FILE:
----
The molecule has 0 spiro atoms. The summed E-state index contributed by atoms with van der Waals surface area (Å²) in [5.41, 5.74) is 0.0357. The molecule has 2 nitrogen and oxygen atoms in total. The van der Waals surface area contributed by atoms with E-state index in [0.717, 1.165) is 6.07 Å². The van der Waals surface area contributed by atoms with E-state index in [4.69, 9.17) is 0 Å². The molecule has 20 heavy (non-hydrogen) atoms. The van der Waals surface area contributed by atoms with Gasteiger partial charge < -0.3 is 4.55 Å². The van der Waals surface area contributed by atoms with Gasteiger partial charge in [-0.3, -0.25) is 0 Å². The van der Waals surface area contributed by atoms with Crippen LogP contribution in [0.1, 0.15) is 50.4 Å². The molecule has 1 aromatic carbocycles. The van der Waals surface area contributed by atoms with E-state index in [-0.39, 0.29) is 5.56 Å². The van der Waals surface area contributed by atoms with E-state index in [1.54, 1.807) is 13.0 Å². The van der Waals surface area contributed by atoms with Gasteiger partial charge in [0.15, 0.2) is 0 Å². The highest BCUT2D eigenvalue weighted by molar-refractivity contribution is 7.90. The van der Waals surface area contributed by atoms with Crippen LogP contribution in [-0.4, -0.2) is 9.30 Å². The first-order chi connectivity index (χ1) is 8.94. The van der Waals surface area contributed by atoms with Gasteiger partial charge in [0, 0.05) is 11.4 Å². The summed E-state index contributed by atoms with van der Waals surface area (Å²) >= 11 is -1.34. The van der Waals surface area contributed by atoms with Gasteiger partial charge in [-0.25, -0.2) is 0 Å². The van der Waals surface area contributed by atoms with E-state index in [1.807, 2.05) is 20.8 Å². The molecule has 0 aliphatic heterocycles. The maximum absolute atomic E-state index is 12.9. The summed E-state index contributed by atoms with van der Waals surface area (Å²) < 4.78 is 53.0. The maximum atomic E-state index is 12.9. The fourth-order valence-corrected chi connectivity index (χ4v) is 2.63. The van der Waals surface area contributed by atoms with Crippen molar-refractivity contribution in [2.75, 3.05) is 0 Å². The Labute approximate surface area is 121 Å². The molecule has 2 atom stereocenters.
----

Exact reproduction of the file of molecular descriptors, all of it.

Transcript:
The molecule has 0 spiro atoms. The summed E-state index contributed by atoms with van der Waals surface area (Å²) in [5.41, 5.74) is 0.0357. The molecule has 2 nitrogen and oxygen atoms in total. The van der Waals surface area contributed by atoms with E-state index in [0.717, 1.165) is 6.07 Å². The van der Waals surface area contributed by atoms with E-state index in [4.69, 9.17) is 0 Å². The molecule has 20 heavy (non-hydrogen) atoms. The van der Waals surface area contributed by atoms with Gasteiger partial charge < -0.3 is 4.55 Å². The van der Waals surface area contributed by atoms with Gasteiger partial charge in [-0.3, -0.25) is 0 Å². The van der Waals surface area contributed by atoms with Crippen LogP contribution in [0.1, 0.15) is 50.4 Å². The molecule has 1 aromatic carbocycles. The van der Waals surface area contributed by atoms with E-state index in [-0.39, 0.29) is 5.56 Å². The van der Waals surface area contributed by atoms with E-state index in [1.54, 1.807) is 13.0 Å². The van der Waals surface area contributed by atoms with Gasteiger partial charge in [0.15, 0.2) is 0 Å². The highest BCUT2D eigenvalue weighted by molar-refractivity contribution is 7.90. The van der Waals surface area contributed by atoms with Crippen LogP contribution in [-0.4, -0.2) is 9.30 Å². The first-order chi connectivity index (χ1) is 8.94. The van der Waals surface area contributed by atoms with Gasteiger partial charge in [0, 0.05) is 11.4 Å². The summed E-state index contributed by atoms with van der Waals surface area (Å²) >= 11 is -1.34. The van der Waals surface area contributed by atoms with Gasteiger partial charge in [-0.25, -0.2) is 0 Å². The van der Waals surface area contributed by atoms with E-state index in [1.807, 2.05) is 20.8 Å². The molecule has 0 aliphatic heterocycles. The maximum absolute atomic E-state index is 12.9. The summed E-state index contributed by atoms with van der Waals surface area (Å²) < 4.78 is 53.0. The maximum atomic E-state index is 12.9. The fourth-order valence-corrected chi connectivity index (χ4v) is 2.63. The van der Waals surface area contributed by atoms with Crippen molar-refractivity contribution in [2.75, 3.05) is 0 Å². The Labute approximate surface area is 121 Å². The molecule has 2 atom stereocenters.